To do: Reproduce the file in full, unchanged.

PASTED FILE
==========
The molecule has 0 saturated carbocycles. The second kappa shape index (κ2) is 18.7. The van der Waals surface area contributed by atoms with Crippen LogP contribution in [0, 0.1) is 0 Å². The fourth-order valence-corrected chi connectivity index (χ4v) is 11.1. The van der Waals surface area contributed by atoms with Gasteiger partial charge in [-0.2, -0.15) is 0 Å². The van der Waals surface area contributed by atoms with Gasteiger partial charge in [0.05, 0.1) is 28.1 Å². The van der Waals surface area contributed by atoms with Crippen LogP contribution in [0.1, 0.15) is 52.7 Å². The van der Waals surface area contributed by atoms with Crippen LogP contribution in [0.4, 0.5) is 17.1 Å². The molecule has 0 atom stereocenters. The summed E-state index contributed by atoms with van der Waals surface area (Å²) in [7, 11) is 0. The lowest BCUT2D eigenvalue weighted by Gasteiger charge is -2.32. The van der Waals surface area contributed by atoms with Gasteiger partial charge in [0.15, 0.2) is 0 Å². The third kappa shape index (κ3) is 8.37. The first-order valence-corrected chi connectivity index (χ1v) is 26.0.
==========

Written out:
The molecule has 0 saturated carbocycles. The second kappa shape index (κ2) is 18.7. The van der Waals surface area contributed by atoms with Crippen LogP contribution in [0, 0.1) is 0 Å². The fourth-order valence-corrected chi connectivity index (χ4v) is 11.1. The van der Waals surface area contributed by atoms with Gasteiger partial charge in [-0.2, -0.15) is 0 Å². The van der Waals surface area contributed by atoms with Gasteiger partial charge in [0.05, 0.1) is 28.1 Å². The van der Waals surface area contributed by atoms with Crippen LogP contribution in [0.1, 0.15) is 52.7 Å². The van der Waals surface area contributed by atoms with Crippen LogP contribution in [0.4, 0.5) is 17.1 Å². The molecule has 0 atom stereocenters. The summed E-state index contributed by atoms with van der Waals surface area (Å²) in [7, 11) is 0. The lowest BCUT2D eigenvalue weighted by Gasteiger charge is -2.32. The van der Waals surface area contributed by atoms with Gasteiger partial charge in [0.15, 0.2) is 0 Å². The third kappa shape index (κ3) is 8.37. The first-order valence-corrected chi connectivity index (χ1v) is 26.0.